470387 4D Synchrotron X-Ray Imaging to Understand Porosity Development in Shales during Exposure to Hydraulic Fracturing Fluid

Wednesday, November 16, 2016: 3:53 PM
Van Ness (Hilton San Francisco Union Square)
Andrew M. Kiss1, Arjun H. Kohli2, Anna L. Harrison2, Adam D. Jew2, Jae-Hong Lim3, Yijin Liu1, Kate Maher2, Mark Zoback2, Gordon E. Brown Jr.2 and John Bargar1, (1)Stanford Synchrotron Radiation Lightsource, SLAC National Accelerator Laboratory, Menlo Park, CA, (2)School of Earth, Energy, and Environmental Sciences, Stanford University, Stanford, CA, (3)Industrial Technology Convergence Center, Pohang Accelerator Laboratory, Pohang, Korea, The Republic of

Unconventional or low permeability shale reservoirs have emerged as the most important source of petroleum resources in the United States and represent a two-fold decrease in greenhouse gas emissions compared to coal. While individual plays differ significantly in lithology, P-T conditions and depositional settings, unconventional reservoirs are united by necessity of hydraulic fracturing for economically viable production. The proliferation of modern fracturing techniques, specifically horizontal drilling and multi-stage fracturing, has generated a significant increase in oil and gas production rates in the last decade alone. Despite recent progress, further optimization of hydraulic fracturing operations presents substantial technical, economic, and environmental challenges. These include inefficient recovery, wastewater production and disposal, contaminant and greenhouse gas pollution, and induced seismicity.

A relatively unexplored facet of hydraulic fracturing operations is the fluid-rock interface, where hydraulic fracturing fluid (HFF) contacts the shale matrix along pre-existing and stimulated faults and fractures. Widely used, water-based fracturing fluids (slickwater) contain additives not found in shale, including oxidants and acid. Consequently, this creates an environment significantly out of equilibrium with the shale minerals and trapped hydrocarbons. Injection and soaking during hydraulic fracturing induces a host of fluid-rock interactions, most notably the dissolution of carbonate and sulfide minerals, which results in enhanced or “secondary” porosity networks, as well as mineral precipitation. The competition between these mechanisms determines how HFF affects reactive surface area and permeability of the shale matrix. The resultant microstructural and chemical changes may also affect the formation of capillary barriers for trapped hydrocarbons and facilitate the release of heavy metal contaminants from organic matter. At present, few of these processes have been investigated, specifically how they impact production and the composition produced waters. Developing a mechanistic understanding of the microstructure and chemistry of the shale-HFF interface enables the design of new methodologies and fracturing fluid compositions to improve estimated ultimate recovery (EUR) while minimizing the potential for contaminant release from produced water.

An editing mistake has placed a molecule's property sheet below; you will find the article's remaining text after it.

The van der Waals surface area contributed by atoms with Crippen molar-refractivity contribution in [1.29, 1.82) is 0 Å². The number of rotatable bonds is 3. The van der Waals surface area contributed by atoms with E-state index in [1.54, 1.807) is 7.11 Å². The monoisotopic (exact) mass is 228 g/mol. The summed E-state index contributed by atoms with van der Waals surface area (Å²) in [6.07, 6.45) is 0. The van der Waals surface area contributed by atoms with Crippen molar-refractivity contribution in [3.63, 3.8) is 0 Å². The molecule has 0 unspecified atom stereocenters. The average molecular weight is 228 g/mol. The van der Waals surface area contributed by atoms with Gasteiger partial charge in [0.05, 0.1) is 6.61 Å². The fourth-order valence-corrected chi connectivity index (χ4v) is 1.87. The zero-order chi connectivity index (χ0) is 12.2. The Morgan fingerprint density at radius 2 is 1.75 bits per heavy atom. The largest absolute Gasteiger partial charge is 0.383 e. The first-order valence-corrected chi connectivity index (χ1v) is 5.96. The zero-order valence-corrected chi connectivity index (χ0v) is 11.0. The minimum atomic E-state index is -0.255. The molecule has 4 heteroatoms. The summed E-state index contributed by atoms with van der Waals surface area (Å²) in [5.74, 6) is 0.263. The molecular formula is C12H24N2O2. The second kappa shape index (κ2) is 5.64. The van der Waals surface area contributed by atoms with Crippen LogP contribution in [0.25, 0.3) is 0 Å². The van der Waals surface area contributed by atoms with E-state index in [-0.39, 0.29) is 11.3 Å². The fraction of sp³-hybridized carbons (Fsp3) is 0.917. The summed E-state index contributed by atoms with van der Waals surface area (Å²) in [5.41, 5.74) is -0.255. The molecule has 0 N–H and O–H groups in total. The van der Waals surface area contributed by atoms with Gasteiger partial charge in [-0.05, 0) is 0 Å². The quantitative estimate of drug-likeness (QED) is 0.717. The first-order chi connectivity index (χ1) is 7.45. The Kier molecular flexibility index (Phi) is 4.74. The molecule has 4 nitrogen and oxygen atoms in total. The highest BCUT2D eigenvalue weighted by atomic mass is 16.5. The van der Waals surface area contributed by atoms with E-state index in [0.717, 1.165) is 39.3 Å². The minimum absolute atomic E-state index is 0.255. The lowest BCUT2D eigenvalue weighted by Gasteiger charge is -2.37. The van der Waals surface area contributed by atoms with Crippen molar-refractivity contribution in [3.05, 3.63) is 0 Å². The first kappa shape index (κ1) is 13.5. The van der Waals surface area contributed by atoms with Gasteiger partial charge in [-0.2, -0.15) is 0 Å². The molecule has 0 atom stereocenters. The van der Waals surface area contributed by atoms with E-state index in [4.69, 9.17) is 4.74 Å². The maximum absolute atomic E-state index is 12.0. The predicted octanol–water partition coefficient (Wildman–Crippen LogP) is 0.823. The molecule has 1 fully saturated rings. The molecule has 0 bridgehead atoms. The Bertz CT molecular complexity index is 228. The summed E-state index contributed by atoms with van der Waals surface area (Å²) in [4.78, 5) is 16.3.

Synchrotron-based X-ray imaging techniques provide unique advantages for studying dynamic processes in space (3D) plus time (4D). With a high brilliance synchrotron light source, tomographic datasets can be collected in minutes to seconds (depending on the instrument) and non-destructively capture time-dependent phenomenon. In addition, 2D projection images can also be collected at higher temporal frequency to visualize more rapid processes. By employing various configurations, optics can be applied in the visible and X-ray regimes to magnify the object to measure microscale to nanoscale features. X-ray microtomography provides submicron voxel size which can resolve the secondary pore network which is forming while X-ray nanotomography can further magnify regions of the sample and examine the nanoporous structure. This flexibility in different synchrotron-based microscopes provides a unique capability to quickly image and reconstruct samples at various length scales relevant to shales exposed to HFF.

To assess the effects of HFF on shale reservoir rock, imaging experiments were carried out at two synchrotron facilities, Pohang Accelerator Laboratory (PAL) and Stanford Synchrotron Radiation Lightsource (SSRL). Shale samples were collected from both outcrops (Green River, Marcellus) and vertical wells (Barnett, Eagle Ford) and span a range of lithologies from siliceous to calcareous to organic-rich. Sample were imaged before, during, or after exposure to HFF to characterize the initial 3D structure. The subsequent microstructural evolution was tracked in time using time resolved 3D imaging. By capturing time series, the 3D reconstructions reveal how the secondary porosity networks advance into the shale matrix. By testing shales of different lithologies we have obtained insights into the mineralogic controls on secondary pore network development and the morphologies obtained at the shale-HFF interface and the ultimate composition of produced water from different facies. Utilizing the information gained from the beamline imaging experiments provides the information about thickness of reacted “skin” around fractures need to develop new methodologies and fracturing fluid compositions aimed to enhance EUR and minimize environmental impact.


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